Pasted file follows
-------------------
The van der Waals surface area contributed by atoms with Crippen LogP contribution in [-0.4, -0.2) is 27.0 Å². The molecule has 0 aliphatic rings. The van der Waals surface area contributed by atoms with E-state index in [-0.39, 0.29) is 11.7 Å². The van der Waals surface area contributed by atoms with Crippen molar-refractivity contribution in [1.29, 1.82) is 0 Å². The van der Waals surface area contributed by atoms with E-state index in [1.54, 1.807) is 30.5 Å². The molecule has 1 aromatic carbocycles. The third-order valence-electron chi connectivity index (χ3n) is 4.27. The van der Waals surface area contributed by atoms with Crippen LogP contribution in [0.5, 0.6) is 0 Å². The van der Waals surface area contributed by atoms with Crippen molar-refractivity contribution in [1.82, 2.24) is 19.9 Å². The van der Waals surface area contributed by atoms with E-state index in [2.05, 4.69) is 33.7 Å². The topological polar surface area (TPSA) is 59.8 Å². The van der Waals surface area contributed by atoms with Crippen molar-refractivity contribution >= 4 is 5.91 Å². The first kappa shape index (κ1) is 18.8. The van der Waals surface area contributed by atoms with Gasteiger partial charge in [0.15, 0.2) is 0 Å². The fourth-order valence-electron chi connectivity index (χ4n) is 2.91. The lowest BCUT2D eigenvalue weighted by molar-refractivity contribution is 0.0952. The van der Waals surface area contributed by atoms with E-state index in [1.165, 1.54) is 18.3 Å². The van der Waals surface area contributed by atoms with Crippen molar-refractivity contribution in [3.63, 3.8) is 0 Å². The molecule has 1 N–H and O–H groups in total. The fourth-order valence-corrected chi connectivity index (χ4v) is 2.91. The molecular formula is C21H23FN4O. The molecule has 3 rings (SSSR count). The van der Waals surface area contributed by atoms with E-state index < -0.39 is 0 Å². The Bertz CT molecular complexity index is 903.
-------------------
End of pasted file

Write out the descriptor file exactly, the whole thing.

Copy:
The van der Waals surface area contributed by atoms with Crippen LogP contribution in [-0.4, -0.2) is 27.0 Å². The molecule has 0 aliphatic rings. The van der Waals surface area contributed by atoms with E-state index in [-0.39, 0.29) is 11.7 Å². The van der Waals surface area contributed by atoms with Crippen molar-refractivity contribution in [1.29, 1.82) is 0 Å². The van der Waals surface area contributed by atoms with E-state index in [1.54, 1.807) is 30.5 Å². The molecule has 1 aromatic carbocycles. The third-order valence-electron chi connectivity index (χ3n) is 4.27. The van der Waals surface area contributed by atoms with Crippen LogP contribution in [0.5, 0.6) is 0 Å². The van der Waals surface area contributed by atoms with Crippen molar-refractivity contribution in [1.82, 2.24) is 19.9 Å². The van der Waals surface area contributed by atoms with E-state index in [2.05, 4.69) is 33.7 Å². The topological polar surface area (TPSA) is 59.8 Å². The van der Waals surface area contributed by atoms with Crippen molar-refractivity contribution >= 4 is 5.91 Å². The first kappa shape index (κ1) is 18.8. The van der Waals surface area contributed by atoms with Gasteiger partial charge in [0.15, 0.2) is 0 Å². The fourth-order valence-electron chi connectivity index (χ4n) is 2.91. The lowest BCUT2D eigenvalue weighted by molar-refractivity contribution is 0.0952. The van der Waals surface area contributed by atoms with E-state index in [1.165, 1.54) is 18.3 Å². The van der Waals surface area contributed by atoms with Crippen molar-refractivity contribution in [3.63, 3.8) is 0 Å². The molecule has 1 N–H and O–H groups in total. The fourth-order valence-corrected chi connectivity index (χ4v) is 2.91. The molecular formula is C21H23FN4O. The molecule has 3 rings (SSSR count). The van der Waals surface area contributed by atoms with E-state index < -0.39 is 0 Å². The Bertz CT molecular complexity index is 903.